Built by King Pagan Min in 1847 on the site where he lived prior to becoming king (actually his summer house).
The monastery today is a reconstruction from 1996, the original teak & stucco building having burnt down in 1890.
The design of the stupa is modelled on Shwe Zigon Zedi at Bagan. Houses the world’s largest book (the Tripitaka tablets).
Traffic, fumes, shops, everything every city has. It’s not dull but not amazing, not the exotic the name conjures up.
Built by King Mindon Min to commemorate his younger brother who was killed in the 1866 Myingun Prince rebellion.
Late-19th century the building was moved from the Royal Palace, saving it from WW II British bombing.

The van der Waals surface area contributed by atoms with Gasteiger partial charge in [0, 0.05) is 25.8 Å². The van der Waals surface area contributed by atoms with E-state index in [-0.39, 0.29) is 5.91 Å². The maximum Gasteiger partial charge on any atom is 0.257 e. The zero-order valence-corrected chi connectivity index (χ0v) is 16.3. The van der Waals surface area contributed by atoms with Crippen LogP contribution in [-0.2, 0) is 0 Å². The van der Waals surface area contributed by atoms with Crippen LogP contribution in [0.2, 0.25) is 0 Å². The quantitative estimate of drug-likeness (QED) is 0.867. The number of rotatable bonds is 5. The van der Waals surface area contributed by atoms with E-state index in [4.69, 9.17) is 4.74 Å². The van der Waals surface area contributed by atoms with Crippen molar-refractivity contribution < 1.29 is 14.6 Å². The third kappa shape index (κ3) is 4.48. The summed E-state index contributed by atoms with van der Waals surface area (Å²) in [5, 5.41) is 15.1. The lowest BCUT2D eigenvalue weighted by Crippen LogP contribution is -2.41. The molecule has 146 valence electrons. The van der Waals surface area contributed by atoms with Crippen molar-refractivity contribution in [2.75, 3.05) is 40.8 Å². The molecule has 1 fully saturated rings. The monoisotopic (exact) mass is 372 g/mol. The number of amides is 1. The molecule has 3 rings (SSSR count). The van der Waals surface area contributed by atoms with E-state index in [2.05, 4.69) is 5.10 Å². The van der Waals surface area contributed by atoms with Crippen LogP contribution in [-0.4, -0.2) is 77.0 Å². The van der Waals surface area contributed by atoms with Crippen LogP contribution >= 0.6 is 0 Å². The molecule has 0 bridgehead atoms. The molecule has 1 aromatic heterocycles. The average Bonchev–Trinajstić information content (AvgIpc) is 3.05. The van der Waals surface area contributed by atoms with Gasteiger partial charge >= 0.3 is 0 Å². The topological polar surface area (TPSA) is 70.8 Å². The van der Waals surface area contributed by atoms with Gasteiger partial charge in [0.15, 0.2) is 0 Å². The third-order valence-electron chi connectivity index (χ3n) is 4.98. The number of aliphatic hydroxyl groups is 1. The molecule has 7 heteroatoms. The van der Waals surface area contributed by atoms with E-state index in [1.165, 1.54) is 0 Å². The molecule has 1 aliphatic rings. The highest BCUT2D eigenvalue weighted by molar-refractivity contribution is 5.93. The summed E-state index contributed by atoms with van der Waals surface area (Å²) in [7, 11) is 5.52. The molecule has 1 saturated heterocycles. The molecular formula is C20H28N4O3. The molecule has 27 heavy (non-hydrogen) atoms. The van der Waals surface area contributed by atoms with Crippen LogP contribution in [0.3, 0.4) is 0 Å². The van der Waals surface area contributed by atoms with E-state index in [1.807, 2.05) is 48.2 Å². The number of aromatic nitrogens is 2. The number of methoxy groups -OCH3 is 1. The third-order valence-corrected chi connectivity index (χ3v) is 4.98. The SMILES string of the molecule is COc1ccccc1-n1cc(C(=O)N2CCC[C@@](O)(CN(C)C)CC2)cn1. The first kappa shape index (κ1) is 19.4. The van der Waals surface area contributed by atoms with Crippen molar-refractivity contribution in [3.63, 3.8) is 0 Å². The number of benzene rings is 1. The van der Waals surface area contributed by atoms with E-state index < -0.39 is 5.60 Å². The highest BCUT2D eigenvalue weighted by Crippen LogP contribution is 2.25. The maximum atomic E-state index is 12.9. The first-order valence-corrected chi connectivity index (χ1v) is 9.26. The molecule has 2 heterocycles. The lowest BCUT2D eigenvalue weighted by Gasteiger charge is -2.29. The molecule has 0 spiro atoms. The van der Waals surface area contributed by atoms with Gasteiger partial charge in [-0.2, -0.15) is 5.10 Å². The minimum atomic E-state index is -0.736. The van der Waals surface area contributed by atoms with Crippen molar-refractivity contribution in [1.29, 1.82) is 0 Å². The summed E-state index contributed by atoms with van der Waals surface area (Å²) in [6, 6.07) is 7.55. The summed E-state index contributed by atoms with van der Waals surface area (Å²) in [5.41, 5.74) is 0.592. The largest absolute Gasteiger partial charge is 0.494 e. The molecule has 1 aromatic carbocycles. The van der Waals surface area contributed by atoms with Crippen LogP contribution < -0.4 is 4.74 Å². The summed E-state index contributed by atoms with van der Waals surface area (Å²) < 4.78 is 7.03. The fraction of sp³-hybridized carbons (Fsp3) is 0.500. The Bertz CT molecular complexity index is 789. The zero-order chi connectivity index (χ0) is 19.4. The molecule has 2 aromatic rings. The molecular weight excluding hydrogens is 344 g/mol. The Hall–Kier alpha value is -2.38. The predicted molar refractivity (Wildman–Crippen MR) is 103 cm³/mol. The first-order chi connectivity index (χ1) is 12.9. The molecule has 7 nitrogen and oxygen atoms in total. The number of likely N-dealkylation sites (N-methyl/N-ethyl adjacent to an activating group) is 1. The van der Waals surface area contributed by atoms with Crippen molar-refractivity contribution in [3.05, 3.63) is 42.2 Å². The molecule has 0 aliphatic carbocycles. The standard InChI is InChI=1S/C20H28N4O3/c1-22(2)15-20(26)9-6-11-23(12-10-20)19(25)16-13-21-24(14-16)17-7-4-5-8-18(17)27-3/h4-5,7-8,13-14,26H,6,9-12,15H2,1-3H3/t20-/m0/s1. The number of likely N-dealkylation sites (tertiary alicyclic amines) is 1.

Built in 1241 by Queen Pwasaw. An inscription within the temple describes the donation of land & slaves from the queen.
Much controversy over built date. Some attribute the construction to King Narathu to atone for his wicked rule.
One of the few remaining “double cave” temples. Most of the “double cave” temples were made of wood.
Built to commemorate the site where King Nandaungmya was selected from his 4 brothers to be crown prince.
One of the most significant temples in Bagan & Myanmar serving as the prototype design for many large stupas.
In 1899 artwork was looted. Some stolen pieces were acquired by the Museum of Hamburg have since gone missing.